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Political Tranquillity page 2

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It is scarcely possible to conceive a worse government than that which was restored by our arms in Syria. The public officers were supplied from Constantinople. Their characteristics were duplicity and venality of the grossest kind, while the characteristics of the Government were feebleness, irresolution, inactivity, faithlessness, and poverty. All over the country, access to the pashas, and a favourable decision on matters brought before them, were only obtainable by presents of money. The Custom House officers were regularly bribed to allow goods to pass at lower rates than the tariff, or without entering the Custom House at all. In the courts of justice decisions were openly bought, and no man who was not prepared to purchase the Cadi's favour need go there. In cases where disputes were carried to the pashas by the English and other consuls, the most profligate violation of promises and rights was made without shame or fear. The natural consequences were - insecurity of life and property, universal discontent, and contempt of the Government. The English occupation gave some relief while it lasted; and the common salutation addressed to an Englishman by a native on the road was, "May God send more of you! "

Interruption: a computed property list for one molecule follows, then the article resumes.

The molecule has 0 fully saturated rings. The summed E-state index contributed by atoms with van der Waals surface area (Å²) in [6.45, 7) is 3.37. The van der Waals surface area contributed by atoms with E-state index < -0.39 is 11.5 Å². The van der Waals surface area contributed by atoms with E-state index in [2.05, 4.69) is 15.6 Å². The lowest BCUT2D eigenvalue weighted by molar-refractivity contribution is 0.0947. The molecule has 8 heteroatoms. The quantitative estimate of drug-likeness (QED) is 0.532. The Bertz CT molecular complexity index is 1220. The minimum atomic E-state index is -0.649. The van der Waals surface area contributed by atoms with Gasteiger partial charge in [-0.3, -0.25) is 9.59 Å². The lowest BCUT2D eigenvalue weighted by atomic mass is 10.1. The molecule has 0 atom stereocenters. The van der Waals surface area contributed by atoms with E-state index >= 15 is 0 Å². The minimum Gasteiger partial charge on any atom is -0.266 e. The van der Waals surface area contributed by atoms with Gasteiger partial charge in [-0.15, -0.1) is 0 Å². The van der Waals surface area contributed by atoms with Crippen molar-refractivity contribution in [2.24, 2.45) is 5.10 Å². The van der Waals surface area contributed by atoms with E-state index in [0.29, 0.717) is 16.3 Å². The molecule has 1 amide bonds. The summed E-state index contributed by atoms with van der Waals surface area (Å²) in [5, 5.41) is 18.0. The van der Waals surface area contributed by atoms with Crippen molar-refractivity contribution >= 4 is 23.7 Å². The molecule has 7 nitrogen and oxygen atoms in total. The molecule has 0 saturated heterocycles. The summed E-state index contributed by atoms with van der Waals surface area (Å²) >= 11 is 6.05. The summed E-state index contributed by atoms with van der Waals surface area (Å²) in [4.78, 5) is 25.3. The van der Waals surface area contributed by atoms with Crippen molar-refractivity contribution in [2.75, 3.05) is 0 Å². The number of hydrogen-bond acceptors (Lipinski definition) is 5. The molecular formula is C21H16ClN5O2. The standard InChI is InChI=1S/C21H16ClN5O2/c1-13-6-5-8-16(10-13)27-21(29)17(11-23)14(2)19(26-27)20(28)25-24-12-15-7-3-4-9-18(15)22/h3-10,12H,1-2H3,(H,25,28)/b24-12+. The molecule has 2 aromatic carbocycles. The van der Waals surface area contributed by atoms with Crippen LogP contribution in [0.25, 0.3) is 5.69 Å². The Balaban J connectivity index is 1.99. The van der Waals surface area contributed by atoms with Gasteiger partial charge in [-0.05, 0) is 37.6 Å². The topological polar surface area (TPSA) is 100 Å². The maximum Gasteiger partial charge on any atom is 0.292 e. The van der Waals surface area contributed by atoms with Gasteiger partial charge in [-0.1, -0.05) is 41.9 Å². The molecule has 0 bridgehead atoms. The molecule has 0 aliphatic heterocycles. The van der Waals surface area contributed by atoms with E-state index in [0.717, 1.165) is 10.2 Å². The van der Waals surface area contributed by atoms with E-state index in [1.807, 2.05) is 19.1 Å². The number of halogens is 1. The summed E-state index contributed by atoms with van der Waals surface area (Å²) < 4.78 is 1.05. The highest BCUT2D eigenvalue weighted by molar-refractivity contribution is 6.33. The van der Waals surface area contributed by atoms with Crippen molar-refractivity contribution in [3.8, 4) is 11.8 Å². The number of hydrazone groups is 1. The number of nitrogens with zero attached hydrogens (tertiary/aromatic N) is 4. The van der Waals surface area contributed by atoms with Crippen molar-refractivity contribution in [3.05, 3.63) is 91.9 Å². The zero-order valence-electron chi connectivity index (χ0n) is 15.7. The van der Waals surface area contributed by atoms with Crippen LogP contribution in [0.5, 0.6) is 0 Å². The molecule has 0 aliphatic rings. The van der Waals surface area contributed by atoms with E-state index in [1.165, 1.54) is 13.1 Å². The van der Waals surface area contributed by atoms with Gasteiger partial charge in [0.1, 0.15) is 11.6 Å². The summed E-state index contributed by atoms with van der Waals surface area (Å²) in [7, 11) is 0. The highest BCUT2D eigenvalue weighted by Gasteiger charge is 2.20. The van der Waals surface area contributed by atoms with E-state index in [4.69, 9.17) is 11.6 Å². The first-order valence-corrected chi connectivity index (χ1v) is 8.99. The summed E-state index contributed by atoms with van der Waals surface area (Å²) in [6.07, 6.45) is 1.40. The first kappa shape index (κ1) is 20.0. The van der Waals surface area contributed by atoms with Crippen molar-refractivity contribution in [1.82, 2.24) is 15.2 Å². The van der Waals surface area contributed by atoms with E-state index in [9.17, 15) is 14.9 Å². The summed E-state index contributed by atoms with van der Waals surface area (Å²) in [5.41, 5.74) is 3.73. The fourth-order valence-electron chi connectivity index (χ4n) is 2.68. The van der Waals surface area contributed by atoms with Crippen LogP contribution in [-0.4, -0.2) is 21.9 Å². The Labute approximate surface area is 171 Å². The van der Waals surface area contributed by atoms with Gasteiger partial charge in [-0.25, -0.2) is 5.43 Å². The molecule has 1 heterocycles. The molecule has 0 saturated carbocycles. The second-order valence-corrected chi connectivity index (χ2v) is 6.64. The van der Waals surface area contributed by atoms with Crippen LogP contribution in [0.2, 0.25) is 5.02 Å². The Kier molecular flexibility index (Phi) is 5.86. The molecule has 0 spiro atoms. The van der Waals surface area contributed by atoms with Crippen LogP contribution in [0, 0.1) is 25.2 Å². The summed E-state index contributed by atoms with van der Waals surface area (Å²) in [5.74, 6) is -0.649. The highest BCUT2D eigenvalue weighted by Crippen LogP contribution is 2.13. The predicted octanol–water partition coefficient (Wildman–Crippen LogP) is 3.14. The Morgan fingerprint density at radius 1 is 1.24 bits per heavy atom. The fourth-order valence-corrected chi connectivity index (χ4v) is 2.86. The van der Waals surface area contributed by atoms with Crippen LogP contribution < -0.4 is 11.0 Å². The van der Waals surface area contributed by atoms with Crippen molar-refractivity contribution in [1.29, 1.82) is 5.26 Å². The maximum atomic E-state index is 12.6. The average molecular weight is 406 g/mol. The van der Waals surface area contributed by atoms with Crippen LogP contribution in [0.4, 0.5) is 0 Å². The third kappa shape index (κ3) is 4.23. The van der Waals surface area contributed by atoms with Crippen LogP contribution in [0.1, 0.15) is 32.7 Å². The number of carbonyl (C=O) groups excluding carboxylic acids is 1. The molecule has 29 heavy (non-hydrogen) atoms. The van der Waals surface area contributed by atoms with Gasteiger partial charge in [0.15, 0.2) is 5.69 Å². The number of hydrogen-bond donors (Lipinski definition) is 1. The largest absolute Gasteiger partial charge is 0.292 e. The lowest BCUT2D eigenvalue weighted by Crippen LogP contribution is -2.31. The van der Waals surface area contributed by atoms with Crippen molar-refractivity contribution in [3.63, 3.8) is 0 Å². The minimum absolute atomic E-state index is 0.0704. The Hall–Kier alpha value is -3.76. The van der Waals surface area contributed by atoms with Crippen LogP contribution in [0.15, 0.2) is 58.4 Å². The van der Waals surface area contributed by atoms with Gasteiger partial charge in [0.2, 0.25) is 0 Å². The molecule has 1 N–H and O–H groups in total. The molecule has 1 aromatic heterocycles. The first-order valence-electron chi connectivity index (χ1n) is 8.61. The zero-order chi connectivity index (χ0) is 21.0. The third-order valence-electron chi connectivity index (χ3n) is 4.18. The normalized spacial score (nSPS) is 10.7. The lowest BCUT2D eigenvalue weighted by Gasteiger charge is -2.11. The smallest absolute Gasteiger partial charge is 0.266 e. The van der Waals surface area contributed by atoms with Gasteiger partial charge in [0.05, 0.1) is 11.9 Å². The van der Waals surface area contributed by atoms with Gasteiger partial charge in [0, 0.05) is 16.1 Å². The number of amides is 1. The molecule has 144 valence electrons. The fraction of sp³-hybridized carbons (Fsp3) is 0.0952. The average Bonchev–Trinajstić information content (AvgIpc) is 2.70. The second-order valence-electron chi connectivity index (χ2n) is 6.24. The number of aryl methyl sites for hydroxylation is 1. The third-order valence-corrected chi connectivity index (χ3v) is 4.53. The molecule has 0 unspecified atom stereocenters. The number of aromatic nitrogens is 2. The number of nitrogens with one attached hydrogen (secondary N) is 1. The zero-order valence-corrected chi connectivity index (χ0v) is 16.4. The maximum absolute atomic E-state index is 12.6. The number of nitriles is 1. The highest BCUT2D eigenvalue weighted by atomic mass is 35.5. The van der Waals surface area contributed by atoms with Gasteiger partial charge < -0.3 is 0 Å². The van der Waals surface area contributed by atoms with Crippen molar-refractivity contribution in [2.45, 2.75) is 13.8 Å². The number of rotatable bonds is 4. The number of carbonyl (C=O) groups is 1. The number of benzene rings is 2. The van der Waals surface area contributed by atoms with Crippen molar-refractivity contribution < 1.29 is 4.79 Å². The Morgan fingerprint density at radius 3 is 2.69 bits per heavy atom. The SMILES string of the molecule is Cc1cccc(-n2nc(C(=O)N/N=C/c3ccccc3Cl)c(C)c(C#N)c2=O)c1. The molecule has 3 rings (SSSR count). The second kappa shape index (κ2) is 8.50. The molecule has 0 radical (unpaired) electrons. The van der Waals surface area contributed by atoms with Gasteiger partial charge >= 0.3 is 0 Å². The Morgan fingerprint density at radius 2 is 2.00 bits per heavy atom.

To return to events at home. The powers of the English Poor Law Commissioners, which had been limited to a period of five years, now expired. Accordingly, on the 29th of January, Lord John Russell moved in the House' of Commons for leave to bring in a bill to continue the Poor Law Commission for a time, and for the further amendment of the laws relating to the poor in England. The discontent felt by the opponents of the measure was fanned into a flame by a portion of the press, which published every case of alleged mismanagement on the part of those invested with authority under the act, in order to prevent the renewal of the powers of the Commission. Mr. Wakley denounced the principle of the act as harsh and tyrannical, and the Commission as both expensive and useless. He was surprised that a ministry calling itself reformed should propose the re-enactment of such a law, after the experience they had had of its pernicious and most cruel working. The middle classes considered that the workhouse had been made a place of torture instead of protection, with a view to deter the poor from asking any assistance. Among the poor, the abhorrence of the only species of relief the law allowed was still more strong. He knew instances in which they preferred death from starvation to relief in the workhouse, coupled with the condition of being separated from their children. Sir Francis Burdett believed that the system could never be made palatable to the people of England. Men who loved public liberty could never be reconciled to the tribunal of Somerset House, and he hoped that that, at all events, would be abolished. Mr. Hume, on the other hand, maintained that great benefits had been conferred by the law, and the House ought to do their best to make it still more useful. Leave was given to bring in the bill, but on the second reading being moved, a long and important debate took place. Mr. Disraeli said that it was impossible to conceive any resolution more deeply affecting the happiness of the people than the Poor Law. He was persuaded that the measure had produced much disaffection, and he moved the second reading that day six months. Mr. Wakley seconded the amendment. The principle of this act, he said, " was a base and ferocious one, tending to stimulate the bone and muscle of this country to forcible resistance." Whatever the cruelties of oppression committed in the poor-house, the pauper had no appeal, no redress - he could not go out to complain. Mr. G. Knight remarked that it was an easy road to popularity to inveigh against the Poor Law. The enemies of the poor were not those who sought to raise their wages and improve their habits, but those who deluded them with a false sympathy. Mr. Muntz disliked the law because it made no distinction between the respectable and the dissolute poor. Sir Robert Peel observed that they were too apt to forget the past evils, and to dwell only on the present. They forgot how the old system had demoralised the labouring classes. He was for the continuance of the present act; but he hoped the law would not be executed with strict rigidity, and that in matters of feeling, such as churchyard burials, there would be a due deference to the material sentiments and wishes of the people. Mr. Fox Maule held that a central management was necessary, because so little were the boards of guardians fitted for the uncontrolled exercise of their duties, that there was hardly any abuse of the old system of which some one or other of those boards had not solicited the restoration. Viscount Howick believed that the act of 1834 was one of the most beneficial measures ever passed, and he rejoiced that no one had gone so far as to propose the restoration of the old system. Out-door relief, given under pressure, would be an example detrimental to the formation of provident habits. It had been objected that men would endÔire much suffering rather than enter the workhouse - that was the very thing desired. It threw them on their own efforts and the efforts of their friends. It was only on the abandonment of those efforts under the old system that the character and condition of the English peasantry declined. Lord John Russell answered the various arguments which had been brought forward against the measure, and entreated the House not to admit the recurrence of so injurious a state of things as that which existed under the old law, nor to seek popularity by undermining the independence of the labourers. The term of ten years for the continuance of the Commission was considered too long, and five years were proposed instead. The bill, however, was carried by a majority of 147; the numbers being - ayes, 201; noes, 54. The principle of the measure was thus affirmed by a very large majority; but the subsequent discussions upon the several clauses occupied a large portion of the time of the House during the session.